The Adobe Premiere Pro multicamera editing feature is a tremendous time-saver when you’re editing footage from a shoot or event captured with multiple cameras. Say you have four clips that recorded the same bike race from four different camera angles, but the four cameras started recording at different times. Your first task is to find the same point in time for all four clips so they will be in sync.
Creating the initial multicamera sequence
The first step is to create a multicamera sequence from your captured footage:
- Open Lesson 08-06.prproj.
- Double-click multicam_01.mov to open it in the Source Monitor.
- Move the Source Monitor current-time indicator to where the bikers high-five after the race, which is at 00;00;16;16.
You will use the high five as a clapper slate to set the sync point on all four clips.
- Right-click (Windows) or Control-click (Mac OS) in the Source Monitor time ruler, and choose Set Clip Marker > Next Available
This adds a little marker triangle behind the Source Monitor current-time indicator (you’ll need to drag the current-time indicator out of the way to see that marker).
- Check that the Video 1 track header is targeted (highlighted). If not, click it as needed to target the track, and move the current-time indicator to the beginning of the sequence.
- Click the Overlay button (Insert will work in this case too) in the Source Monitor to drop multicam_01.mov on the Video 1 track in the sequence.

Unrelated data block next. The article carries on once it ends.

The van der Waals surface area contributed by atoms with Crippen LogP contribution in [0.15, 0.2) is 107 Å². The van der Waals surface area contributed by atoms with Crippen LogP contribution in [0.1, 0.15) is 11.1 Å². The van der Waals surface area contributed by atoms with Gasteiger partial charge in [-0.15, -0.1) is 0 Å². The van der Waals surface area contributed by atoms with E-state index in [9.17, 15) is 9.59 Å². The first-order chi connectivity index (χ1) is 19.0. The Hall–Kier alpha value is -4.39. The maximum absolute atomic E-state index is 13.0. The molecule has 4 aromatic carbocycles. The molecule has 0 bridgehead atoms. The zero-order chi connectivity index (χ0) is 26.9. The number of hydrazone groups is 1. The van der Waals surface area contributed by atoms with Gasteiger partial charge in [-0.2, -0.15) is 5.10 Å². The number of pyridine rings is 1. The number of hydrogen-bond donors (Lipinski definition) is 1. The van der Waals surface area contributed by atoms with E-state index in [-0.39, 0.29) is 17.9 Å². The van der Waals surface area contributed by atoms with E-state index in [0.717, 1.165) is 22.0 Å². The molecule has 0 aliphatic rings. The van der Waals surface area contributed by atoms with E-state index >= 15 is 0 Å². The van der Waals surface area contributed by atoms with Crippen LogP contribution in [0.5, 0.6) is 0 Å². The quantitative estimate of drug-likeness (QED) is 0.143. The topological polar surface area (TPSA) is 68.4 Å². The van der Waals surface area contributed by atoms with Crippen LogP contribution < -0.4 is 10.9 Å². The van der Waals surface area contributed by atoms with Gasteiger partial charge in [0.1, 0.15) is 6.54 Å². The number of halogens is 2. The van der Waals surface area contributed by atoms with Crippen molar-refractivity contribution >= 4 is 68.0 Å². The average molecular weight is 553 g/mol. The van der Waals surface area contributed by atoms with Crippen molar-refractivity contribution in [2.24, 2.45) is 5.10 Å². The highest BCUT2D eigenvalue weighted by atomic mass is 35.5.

- Repeat the sync point location process, including adding the clip marker, for multicam_02.mov. I selected 00;00;16;29 as the sync point. Add the marker to this clip as you did on the first clip.
- Click the Video 2 header to target that track, move the current-time indicator to the beginning of the sequence, and click
the Overlay button in the Source Monitor.
Your sequence should look like the one shown here. Note the marker icons in the clips. You will line up those markers in a few steps.
- Repeat this process for multicam_03.mov, marking it at 00;00;15;27, targeting the Video 3 track, and moving the Timeline current-time indicator to the beginning before clicking the Overlay button.
- Repeat this process for multicam_04.mov, marking it at 00;00;17;06; however, there is no Video 4 track on the Timeline, so
you can’t target a track to overlay it to. Instead of moving the clip with the Overlay button, you can drag it to the Timeline.
Click in the Source Monitor, drag to the gray blank space above the Video 3 track, and drop it. Adobe Premiere Pro creates
the Video 4 track.
Your sequence should look like the one shown here. Notice that the markers do not line up. That is OK; you’ll take care of that next. If you had trouble marking your clips, open Lesson 08-07.prproj to start at this point.
- Marquee-select the four clips.
- Check whether the Video 1 track is targeted (highlighted). If not, click its header to target it (it’s not necessary, in this case, to target an audio track).
- Choose Clip > Synchronize, select Numbered Clip Marker (Marker 0 is the only choice), and then click OK. The clips align to